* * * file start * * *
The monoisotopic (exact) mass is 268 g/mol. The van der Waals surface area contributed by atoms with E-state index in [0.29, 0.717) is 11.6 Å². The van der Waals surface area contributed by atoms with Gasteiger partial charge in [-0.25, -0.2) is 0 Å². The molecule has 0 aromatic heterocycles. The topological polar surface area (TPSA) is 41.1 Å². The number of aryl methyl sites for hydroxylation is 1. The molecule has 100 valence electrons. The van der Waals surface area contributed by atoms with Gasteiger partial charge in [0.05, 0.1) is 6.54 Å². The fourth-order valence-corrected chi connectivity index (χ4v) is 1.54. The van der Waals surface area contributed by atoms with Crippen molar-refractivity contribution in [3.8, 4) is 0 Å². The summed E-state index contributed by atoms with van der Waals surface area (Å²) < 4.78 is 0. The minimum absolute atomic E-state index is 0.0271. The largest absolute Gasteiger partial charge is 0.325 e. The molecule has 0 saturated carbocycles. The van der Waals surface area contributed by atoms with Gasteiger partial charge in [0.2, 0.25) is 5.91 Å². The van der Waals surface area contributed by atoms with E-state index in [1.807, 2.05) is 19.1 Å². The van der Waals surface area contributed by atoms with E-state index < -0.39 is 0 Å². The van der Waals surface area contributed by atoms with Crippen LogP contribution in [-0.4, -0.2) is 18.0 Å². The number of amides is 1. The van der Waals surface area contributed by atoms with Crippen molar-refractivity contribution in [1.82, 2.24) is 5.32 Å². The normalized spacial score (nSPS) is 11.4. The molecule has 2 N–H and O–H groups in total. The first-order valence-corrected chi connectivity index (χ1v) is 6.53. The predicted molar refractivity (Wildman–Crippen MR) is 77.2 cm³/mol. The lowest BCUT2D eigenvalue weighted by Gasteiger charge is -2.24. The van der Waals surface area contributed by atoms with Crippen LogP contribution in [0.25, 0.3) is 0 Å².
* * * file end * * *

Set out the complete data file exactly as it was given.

The monoisotopic (exact) mass is 268 g/mol. The van der Waals surface area contributed by atoms with E-state index in [0.29, 0.717) is 11.6 Å². The van der Waals surface area contributed by atoms with Gasteiger partial charge in [-0.25, -0.2) is 0 Å². The molecule has 0 aromatic heterocycles. The topological polar surface area (TPSA) is 41.1 Å². The number of aryl methyl sites for hydroxylation is 1. The molecule has 100 valence electrons. The van der Waals surface area contributed by atoms with Gasteiger partial charge in [0.05, 0.1) is 6.54 Å². The fourth-order valence-corrected chi connectivity index (χ4v) is 1.54. The van der Waals surface area contributed by atoms with Crippen molar-refractivity contribution in [3.8, 4) is 0 Å². The summed E-state index contributed by atoms with van der Waals surface area (Å²) < 4.78 is 0. The minimum absolute atomic E-state index is 0.0271. The largest absolute Gasteiger partial charge is 0.325 e. The molecule has 0 saturated carbocycles. The van der Waals surface area contributed by atoms with Gasteiger partial charge in [0.2, 0.25) is 5.91 Å². The van der Waals surface area contributed by atoms with E-state index in [1.807, 2.05) is 19.1 Å². The van der Waals surface area contributed by atoms with E-state index < -0.39 is 0 Å². The van der Waals surface area contributed by atoms with Crippen LogP contribution in [-0.4, -0.2) is 18.0 Å². The number of amides is 1. The van der Waals surface area contributed by atoms with Crippen molar-refractivity contribution in [1.82, 2.24) is 5.32 Å². The normalized spacial score (nSPS) is 11.4. The molecule has 2 N–H and O–H groups in total. The first-order valence-corrected chi connectivity index (χ1v) is 6.53. The predicted molar refractivity (Wildman–Crippen MR) is 77.2 cm³/mol. The lowest BCUT2D eigenvalue weighted by Gasteiger charge is -2.24. The van der Waals surface area contributed by atoms with Crippen LogP contribution in [0.25, 0.3) is 0 Å².